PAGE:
In court papers for his prosecution the following year she was named as one of three women befriended by Glitter.
The report detailed how he arranged for them to join him in Vung Tau from Chau Doc.
The document says: “They would stay for three to four days and would sell sex to Glitter. He would ask them not to say anything about what they had done with him.”
The papers go on to describe how two of the trio arranged for an underage girl to visit Glitter at the villa, where he abused her.
They reveal Song travelled with him by motorbike to the beach-front, where they met a young orphan he paid for sex.
Through her, he met the other underage girl he was jailed for abusing.
Song, 28, is a hard-drinking former bar girl with a powerful hold on Glitter.
She is thought to have procured dozens of girls for him during his 18 months in Vietnam.
One victim who was a teenager at the time, said: “He was completely dependent on Miss Tu. Tu knows everything Glitter did and she was the one who found all the young girls for him to sleep with.
“She was also the only girl who could drink as much as him.” Glitter and Song met in 2003 in Chau Doc, where he stayed as he fought deportation from Cambodia.
She couldn’t believe her luck when this wealthy foreigner started taking an interest in her
Our exclusive pictures show her with Glitter in Vietnam in 2005, before he was jailed.
Nguyen Tho, owner of a net cafe the 70s pop star used in Chau Doc, said Song was a coarse girl who worked in bars from a young age.
Tho said: “She couldn’t believe her luck when this wealthy foreigner started taking an interest in her.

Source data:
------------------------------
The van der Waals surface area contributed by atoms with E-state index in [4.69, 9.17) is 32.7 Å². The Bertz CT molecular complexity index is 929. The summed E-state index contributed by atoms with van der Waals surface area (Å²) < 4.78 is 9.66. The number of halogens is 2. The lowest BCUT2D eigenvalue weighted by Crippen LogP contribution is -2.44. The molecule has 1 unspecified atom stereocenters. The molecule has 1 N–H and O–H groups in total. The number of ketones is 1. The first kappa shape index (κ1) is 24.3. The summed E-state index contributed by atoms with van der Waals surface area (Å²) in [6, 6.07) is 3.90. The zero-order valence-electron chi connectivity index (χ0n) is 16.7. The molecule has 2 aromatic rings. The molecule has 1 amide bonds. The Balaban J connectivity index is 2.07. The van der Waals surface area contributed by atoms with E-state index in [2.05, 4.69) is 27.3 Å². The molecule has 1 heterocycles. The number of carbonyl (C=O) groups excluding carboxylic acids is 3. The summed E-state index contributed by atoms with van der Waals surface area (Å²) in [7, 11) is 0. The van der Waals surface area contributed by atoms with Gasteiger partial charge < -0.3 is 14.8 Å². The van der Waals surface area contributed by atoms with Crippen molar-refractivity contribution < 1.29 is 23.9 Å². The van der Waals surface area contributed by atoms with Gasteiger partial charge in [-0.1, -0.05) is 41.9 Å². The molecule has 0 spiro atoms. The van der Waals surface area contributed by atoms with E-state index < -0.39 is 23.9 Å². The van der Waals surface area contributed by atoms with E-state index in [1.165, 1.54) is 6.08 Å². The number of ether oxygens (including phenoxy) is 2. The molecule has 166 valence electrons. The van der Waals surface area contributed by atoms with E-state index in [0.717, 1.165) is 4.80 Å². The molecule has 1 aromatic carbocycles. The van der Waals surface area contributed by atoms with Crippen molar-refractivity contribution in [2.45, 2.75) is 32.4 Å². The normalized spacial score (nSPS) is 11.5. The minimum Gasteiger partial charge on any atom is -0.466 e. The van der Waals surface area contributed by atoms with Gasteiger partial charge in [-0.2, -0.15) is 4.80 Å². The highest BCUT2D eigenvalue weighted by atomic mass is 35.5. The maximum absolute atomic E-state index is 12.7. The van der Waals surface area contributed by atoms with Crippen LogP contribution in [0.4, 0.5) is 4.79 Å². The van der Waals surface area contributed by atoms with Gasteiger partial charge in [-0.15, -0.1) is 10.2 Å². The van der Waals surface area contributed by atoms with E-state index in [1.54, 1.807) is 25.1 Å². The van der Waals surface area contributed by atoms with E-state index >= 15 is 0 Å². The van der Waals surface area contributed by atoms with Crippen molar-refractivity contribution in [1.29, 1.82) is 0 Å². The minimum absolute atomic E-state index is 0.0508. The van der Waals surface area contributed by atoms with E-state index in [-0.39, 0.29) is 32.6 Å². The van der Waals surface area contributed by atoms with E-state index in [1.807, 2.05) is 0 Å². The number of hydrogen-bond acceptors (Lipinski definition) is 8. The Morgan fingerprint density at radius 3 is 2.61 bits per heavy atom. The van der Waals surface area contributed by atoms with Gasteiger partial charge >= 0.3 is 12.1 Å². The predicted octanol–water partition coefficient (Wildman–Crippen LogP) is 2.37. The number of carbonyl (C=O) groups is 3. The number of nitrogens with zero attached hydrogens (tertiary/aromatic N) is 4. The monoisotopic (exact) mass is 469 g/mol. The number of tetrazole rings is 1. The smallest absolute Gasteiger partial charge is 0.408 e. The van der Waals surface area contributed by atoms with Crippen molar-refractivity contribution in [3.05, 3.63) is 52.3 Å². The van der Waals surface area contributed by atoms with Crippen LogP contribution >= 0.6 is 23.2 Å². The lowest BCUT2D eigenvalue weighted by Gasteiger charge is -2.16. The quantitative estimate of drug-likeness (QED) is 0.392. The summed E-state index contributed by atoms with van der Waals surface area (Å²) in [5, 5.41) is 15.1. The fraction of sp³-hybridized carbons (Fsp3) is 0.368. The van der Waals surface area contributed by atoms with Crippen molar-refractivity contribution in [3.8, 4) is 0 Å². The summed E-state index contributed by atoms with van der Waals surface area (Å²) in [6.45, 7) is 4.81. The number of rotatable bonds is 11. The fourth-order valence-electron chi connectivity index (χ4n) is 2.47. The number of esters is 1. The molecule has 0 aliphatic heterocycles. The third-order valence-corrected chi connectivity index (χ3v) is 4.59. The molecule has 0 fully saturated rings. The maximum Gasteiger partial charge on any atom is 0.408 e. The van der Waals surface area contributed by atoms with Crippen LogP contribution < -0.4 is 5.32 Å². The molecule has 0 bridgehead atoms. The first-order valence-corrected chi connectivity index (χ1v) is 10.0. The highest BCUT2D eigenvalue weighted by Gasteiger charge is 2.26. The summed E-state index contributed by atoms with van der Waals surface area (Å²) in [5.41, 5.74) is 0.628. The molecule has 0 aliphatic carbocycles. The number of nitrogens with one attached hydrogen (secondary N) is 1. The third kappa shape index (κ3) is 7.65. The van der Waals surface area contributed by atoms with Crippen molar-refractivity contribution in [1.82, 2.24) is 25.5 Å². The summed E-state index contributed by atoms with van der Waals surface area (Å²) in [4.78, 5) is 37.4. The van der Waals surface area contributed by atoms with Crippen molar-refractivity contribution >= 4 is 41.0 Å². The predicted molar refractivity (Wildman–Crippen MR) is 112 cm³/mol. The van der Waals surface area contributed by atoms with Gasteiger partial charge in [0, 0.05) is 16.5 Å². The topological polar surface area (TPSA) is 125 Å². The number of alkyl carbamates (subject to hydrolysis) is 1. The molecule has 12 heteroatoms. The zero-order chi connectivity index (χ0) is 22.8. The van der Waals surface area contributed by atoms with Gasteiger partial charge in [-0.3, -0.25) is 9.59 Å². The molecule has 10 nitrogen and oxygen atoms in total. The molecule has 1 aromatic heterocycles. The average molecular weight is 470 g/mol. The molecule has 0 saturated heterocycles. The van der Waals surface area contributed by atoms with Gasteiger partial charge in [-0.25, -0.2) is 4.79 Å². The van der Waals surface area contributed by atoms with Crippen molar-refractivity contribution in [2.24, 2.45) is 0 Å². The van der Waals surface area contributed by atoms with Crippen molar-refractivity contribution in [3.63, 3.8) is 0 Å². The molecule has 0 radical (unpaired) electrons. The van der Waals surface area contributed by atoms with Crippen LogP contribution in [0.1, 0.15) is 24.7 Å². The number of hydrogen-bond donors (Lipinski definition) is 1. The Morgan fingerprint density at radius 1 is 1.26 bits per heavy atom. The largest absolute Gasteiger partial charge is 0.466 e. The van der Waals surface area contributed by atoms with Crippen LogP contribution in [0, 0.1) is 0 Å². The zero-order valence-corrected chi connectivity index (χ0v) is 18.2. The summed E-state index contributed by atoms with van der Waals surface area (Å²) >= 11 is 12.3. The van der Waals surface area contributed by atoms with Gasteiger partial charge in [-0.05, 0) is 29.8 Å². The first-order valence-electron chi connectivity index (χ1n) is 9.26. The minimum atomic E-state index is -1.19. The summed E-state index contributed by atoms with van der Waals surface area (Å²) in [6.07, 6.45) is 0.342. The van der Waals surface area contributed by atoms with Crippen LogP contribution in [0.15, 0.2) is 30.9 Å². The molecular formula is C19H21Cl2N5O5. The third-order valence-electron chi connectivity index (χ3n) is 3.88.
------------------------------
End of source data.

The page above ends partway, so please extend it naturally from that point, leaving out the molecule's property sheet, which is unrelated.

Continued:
"It was the equivalent of winning the lottery for a poor Vietnamese girl.”
After his arrest, Glitter’s maid Nguyen Thi Anh told police that Song regularly brought young girls back to the villa, including a 14-year-old girl from Chau Doc. They went into locked rooms Anh was banned from entering, she told police.
Song was with Glitter when he was confronted by a British journalist in November 2005, triggering a police investigation into his activities.
The pair spent several days in hiding before Glitter was arrested.
Song returned to Chau Doc and went into hiding.
Police traced her and took statements but she was excused from testifying at his trial.
After Glitter’s arrest, she told friends they were still in contact and he sent money through his lawyers.
The Sun on Sunday travelled to Vietnam to speak to Song, who is extremely wealthy by local standards.
She said she goes to Ho Chi Minh once a month for treatment for hepatitis — triggered by her heavy drinking — at a cost of around £274.
WHEN WE ASKED HER ABOUT MONEY FROM GLITTER AND CONTACT WITH HIM, SONG INITIALLY REFUSED TO ANSWER QUESTIONS, BUT DID NOT DENY THE PAYMENTS.
When our Vietnamese contact called at her home, she sent out for an expensive seafood meal and a case of imported beer.
Later, she insisted on taking us to Chau Doc’s only nightclub, where she was clearly known as a regular.
She ordered cocktails and tequila shots, running up a bill equivalent to a local worker’s weekly wage.
She then said: “He hasn’t given me any money. I haven’t heard from him since he left Vietnam.
“I will not talk to you about this anymore.”
Glitter’s relative said: “Where did you get this? I can’t talk to you.”